“When you reflect on the past year, it is inspiring to see how our teams of multidisciplinary researchers are helping address challenges facing our province, country and the world,” said Dr. Neil Bose, vice-president (research).
“Whether it is through advancements to critical health-related issues or important insight on climate change, the work of our researchers enhances Memorial’s global profile while it also helps to attract new graduate students and early career researchers to Newfoundland and Labrador. I thank all of our researchers for their commitment to research excellence and for making Memorial such a rich vibrant community.”
Over the past year researchers were lauded for their scholarly and creative contributions with elections to the Royal Society of Canada and wins at the East Coast Music Awards, while several were named to prestigious Canada Research Chair posts in May and November.
Memorial put greater focus on enhancing consultations in Indigenous research; a new Humanities and Social Sciences podcast highlighted the valuable research led by Memorial; and the university hosted the first biennial conference organized by the Ocean Frontier Institute.
Researchers also formed new partnerships in the area of music, sound and culture; led an important new study focused on the ancient and elusive Greenland shark; and launched a new website examining Funk Island seabirds.
Depth and breadth
And, Memorial was proud to support the new industry-led Atlantic Canadian ocean supercluster.
The Gazette salutes five of the many research stories from the past year.
Dr. Claude Daley, associate dean (research) and professor, Department of Ocean and Naval Architectural Engineering, Faculty of Engineering and Applied Science, became the first Canadian to receive a prestigious international prize for maritime research.
Earlier this year, he received the Dr. Kenneth S. M. Davidson Medal, presented by the Society of Naval Architects and Marine Engineers.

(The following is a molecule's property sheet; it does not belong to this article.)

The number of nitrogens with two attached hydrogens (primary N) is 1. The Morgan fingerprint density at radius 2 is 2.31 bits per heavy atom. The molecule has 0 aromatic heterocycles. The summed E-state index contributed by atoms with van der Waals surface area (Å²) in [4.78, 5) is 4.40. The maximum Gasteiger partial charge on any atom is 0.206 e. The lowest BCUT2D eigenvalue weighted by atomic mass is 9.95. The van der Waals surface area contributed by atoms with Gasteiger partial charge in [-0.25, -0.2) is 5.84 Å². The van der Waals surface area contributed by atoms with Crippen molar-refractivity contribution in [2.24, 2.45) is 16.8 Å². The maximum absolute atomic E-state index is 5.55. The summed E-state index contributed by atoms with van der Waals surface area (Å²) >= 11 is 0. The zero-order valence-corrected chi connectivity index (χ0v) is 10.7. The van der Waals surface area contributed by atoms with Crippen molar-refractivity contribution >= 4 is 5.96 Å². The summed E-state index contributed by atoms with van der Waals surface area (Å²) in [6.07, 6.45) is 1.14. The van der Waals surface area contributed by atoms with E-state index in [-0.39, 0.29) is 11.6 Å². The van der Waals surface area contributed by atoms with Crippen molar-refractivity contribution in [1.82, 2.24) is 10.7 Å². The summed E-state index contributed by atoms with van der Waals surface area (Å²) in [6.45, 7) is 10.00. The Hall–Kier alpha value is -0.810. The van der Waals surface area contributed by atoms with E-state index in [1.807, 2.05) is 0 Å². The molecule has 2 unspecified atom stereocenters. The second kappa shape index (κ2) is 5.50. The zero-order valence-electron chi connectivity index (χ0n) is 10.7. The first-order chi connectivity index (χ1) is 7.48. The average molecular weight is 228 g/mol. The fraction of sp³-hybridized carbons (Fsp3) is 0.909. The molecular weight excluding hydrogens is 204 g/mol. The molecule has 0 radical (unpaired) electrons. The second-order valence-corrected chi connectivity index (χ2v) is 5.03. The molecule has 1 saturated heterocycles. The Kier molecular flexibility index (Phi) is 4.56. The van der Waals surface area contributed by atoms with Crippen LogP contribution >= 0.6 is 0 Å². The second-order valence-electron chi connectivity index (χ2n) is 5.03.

Genetic researchers lauded by Governor General
In May, a quartet of researchers were named winners of the Governor General’s Innovation Awards for their groundbreaking discovery that is saving the lives of those affected by a deadly genetic disease.
Drs. Terry-Lynn Young, Kathy Hodgkinson, Sean Connors and Daryl Pullman were the first recipients from Memorial to receive this prestigious award.
Memorial was the only Canadian university to make the list of the world’s top post-secondary institutions for the study of marine/ocean engineering.
Memorial placed 38 among global universities ranked in the engineering field as reported last month by the Shanghai Ranking Consultancy, which included 44 top universities in its marine/ocean engineering listing.
Memorial is playing a key role in a national mental health research and treatment initiative that received $30 million over five years from the federal government.
“It represents a great start to making a positive impact in the lives of public safety personnel and their families and our communities,” Dr. Rose Ricciardelli, associate professor and co-ordinator for criminology in the Department of Sociology, Faculty of Humanities and Social Sciences, told the Gazette in March.
Emera Inc. made a significant investment in September to support student entrepreneurship and innovation programming.
The $7-million contribution will sustain and enhance student innovation and entrepreneurial programming.
“We are ensuring our researchers and next generation of creators, inventors and discoverers flourish with their ideas and build a vibrant and successful future for our province and beyond,” Dr. Bose said on the day of the announcement. More details of the contribution can also be found here.